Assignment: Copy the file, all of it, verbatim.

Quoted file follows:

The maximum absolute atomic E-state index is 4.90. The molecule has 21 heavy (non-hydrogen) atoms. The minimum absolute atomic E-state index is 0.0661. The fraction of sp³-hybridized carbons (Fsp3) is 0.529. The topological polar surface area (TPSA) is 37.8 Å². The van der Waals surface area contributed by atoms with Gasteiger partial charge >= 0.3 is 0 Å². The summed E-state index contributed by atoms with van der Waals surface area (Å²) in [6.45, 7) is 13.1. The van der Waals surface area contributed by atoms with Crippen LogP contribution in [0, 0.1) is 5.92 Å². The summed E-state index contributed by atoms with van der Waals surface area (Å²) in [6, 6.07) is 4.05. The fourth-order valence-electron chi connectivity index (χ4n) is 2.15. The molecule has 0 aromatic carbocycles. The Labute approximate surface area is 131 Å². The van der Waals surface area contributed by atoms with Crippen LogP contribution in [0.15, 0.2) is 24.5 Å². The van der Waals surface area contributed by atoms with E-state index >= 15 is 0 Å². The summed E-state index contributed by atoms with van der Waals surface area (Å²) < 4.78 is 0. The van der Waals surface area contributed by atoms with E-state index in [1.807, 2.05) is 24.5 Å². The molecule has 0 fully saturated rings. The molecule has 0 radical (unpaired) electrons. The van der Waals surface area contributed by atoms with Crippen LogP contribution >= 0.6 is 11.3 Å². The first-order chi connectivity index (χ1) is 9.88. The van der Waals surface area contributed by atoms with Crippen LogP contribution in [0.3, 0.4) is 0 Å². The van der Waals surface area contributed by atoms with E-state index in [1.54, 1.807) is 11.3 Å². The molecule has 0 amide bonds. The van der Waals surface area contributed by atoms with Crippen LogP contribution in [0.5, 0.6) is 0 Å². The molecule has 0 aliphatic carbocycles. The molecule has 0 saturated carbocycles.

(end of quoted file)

The maximum absolute atomic E-state index is 4.90. The molecule has 21 heavy (non-hydrogen) atoms. The minimum absolute atomic E-state index is 0.0661. The fraction of sp³-hybridized carbons (Fsp3) is 0.529. The topological polar surface area (TPSA) is 37.8 Å². The van der Waals surface area contributed by atoms with Gasteiger partial charge >= 0.3 is 0 Å². The summed E-state index contributed by atoms with van der Waals surface area (Å²) in [6.45, 7) is 13.1. The van der Waals surface area contributed by atoms with Crippen LogP contribution in [0, 0.1) is 5.92 Å². The summed E-state index contributed by atoms with van der Waals surface area (Å²) in [6, 6.07) is 4.05. The fourth-order valence-electron chi connectivity index (χ4n) is 2.15. The molecule has 0 aromatic carbocycles. The Labute approximate surface area is 131 Å². The van der Waals surface area contributed by atoms with Crippen LogP contribution in [0.15, 0.2) is 24.5 Å². The van der Waals surface area contributed by atoms with E-state index >= 15 is 0 Å². The summed E-state index contributed by atoms with van der Waals surface area (Å²) < 4.78 is 0. The van der Waals surface area contributed by atoms with E-state index in [1.807, 2.05) is 24.5 Å². The molecule has 0 fully saturated rings. The molecule has 0 radical (unpaired) electrons. The van der Waals surface area contributed by atoms with Crippen LogP contribution >= 0.6 is 11.3 Å². The first-order chi connectivity index (χ1) is 9.88. The van der Waals surface area contributed by atoms with Crippen LogP contribution in [0.3, 0.4) is 0 Å². The van der Waals surface area contributed by atoms with E-state index in [1.54, 1.807) is 11.3 Å². The molecule has 0 amide bonds. The van der Waals surface area contributed by atoms with Crippen LogP contribution in [0.5, 0.6) is 0 Å². The molecule has 0 aliphatic carbocycles. The molecule has 0 saturated carbocycles.